Keep that in mind and let’s look at the rise of China as a muscular force on the world stage.

I turn now to one of my favorite history books, Power and Plenty: Trade, War and the World Economy in the Second Millennium. Authors Ronald Findlay and Kevin O’Rourke write that the rise of India and China “to their natural roles as major economic and political superpowers” poses a great geopolitical challenge. “In the past,” they write, “the world has found it very difficult to adjust to the emergence of industrial ‘latecomers,’ new powers eager to play an equal role with the dominant nations of the day.”

And thus history threatens to repeat. Perhaps a new Cold War will emerge between the U.S. and its allies against China and its allies. Pushed by abstract ideals and “strategy,” will the world powers fumble along a path to war?

I hope not, but let’s ask the question: What would a new cold war mean for investors?

Power and Plenty provides a clear answer. The book deals mainly with international trade. What the authors show is that such global trade is fragile. Openness between borders ebbs and flows. Times of peace lead to great expansions of trade. Political turmoil leads to its contraction. Here is Findlay and O’Rourke:

“The comparatively peaceful 19th century saw an unprecedented trade expansion; World War I, World War II and the Cold War all had large, negative, long-run effects on trade. The most recent globalization coincided with the end of the Cold War, and took place in a period in which warfare remained all too common, but tended to be national or regional, rather than global in scope.”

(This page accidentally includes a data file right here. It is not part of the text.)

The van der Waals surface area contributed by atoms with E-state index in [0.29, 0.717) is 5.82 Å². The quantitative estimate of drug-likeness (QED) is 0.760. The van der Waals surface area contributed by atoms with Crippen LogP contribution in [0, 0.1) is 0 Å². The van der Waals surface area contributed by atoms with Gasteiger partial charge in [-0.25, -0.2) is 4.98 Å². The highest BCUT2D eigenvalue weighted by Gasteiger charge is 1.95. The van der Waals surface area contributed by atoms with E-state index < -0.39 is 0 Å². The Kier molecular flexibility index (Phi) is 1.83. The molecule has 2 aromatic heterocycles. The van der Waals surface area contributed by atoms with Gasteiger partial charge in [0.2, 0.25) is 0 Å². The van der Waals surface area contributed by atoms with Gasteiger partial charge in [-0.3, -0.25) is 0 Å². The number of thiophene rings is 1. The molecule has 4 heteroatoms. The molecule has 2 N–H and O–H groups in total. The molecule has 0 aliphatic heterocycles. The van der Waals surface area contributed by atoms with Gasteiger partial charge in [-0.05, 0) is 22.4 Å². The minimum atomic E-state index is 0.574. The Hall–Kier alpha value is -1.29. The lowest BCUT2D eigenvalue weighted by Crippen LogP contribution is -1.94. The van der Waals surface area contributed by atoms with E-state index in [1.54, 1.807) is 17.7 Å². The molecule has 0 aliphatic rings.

Power and Plenty points out that trade between East (Eastern Europe and the Soviet Union) and West (Western Europe and the U.S.) contracted immensely as a result of World War II and the Cold War. From the East’s perspective, trade with the West was 73% of all trade in 1938, but only 14% by 1953. From the West’s perspective, trade with the East was 9.5% of all trade in 1938 but only 2.1% by 1953.

In short, trade collapsed. So we have our investment conclusion. Should relations between China and Japan/U.S. turn frigid, then trade between the two camps would be the first casualty. Hence, any businesses in one camp dependent on doing business in the other camp would be hurt. Said another way, you would want insular ideas not so exposed to international trade flows.

It will be a shame if that happens. I am watching developments in Asia with interest. (For our own portfolio, we’ve focused on U.S. real estate and small U.S. banks of late. These ideas have more of a buffer against chilled trade flows than, say, an export-dependent manufacturer or miner.) American foreign policy has been a travesty for a long time, which is ironic given the country’s founding.

Everything America needs to know about how to conduct its foreign policy comes from two early sources — the farewell address of George Washington in 1796 and the inaugural address of Thomas Jefferson in 1801. Washington advised the U.S. to “steer clear of permanent alliances.” And Jefferson most eloquently encouraged “peace, commerce and honest friendship with all nations, entangling alliances with none.”

Yet look how far we have strayed from this wisdom today. Now we apparently have an “entire strategy in the Pacific” to quote from The Wall Street Journal. One that was never put up for a vote. One that the people have had no say in crafting. One that — like other stupid doctrines created by flabby old men behind closed doors — leads to young men dying in rice paddies or mountain passes far from home.

The great libertarian Randolph Bourne’s most famous epigram comes to mind. “War is the health of the state.” It pretty much sucks for everyone else.

Chris Mayer

Original article posted on Daily Resource Hunter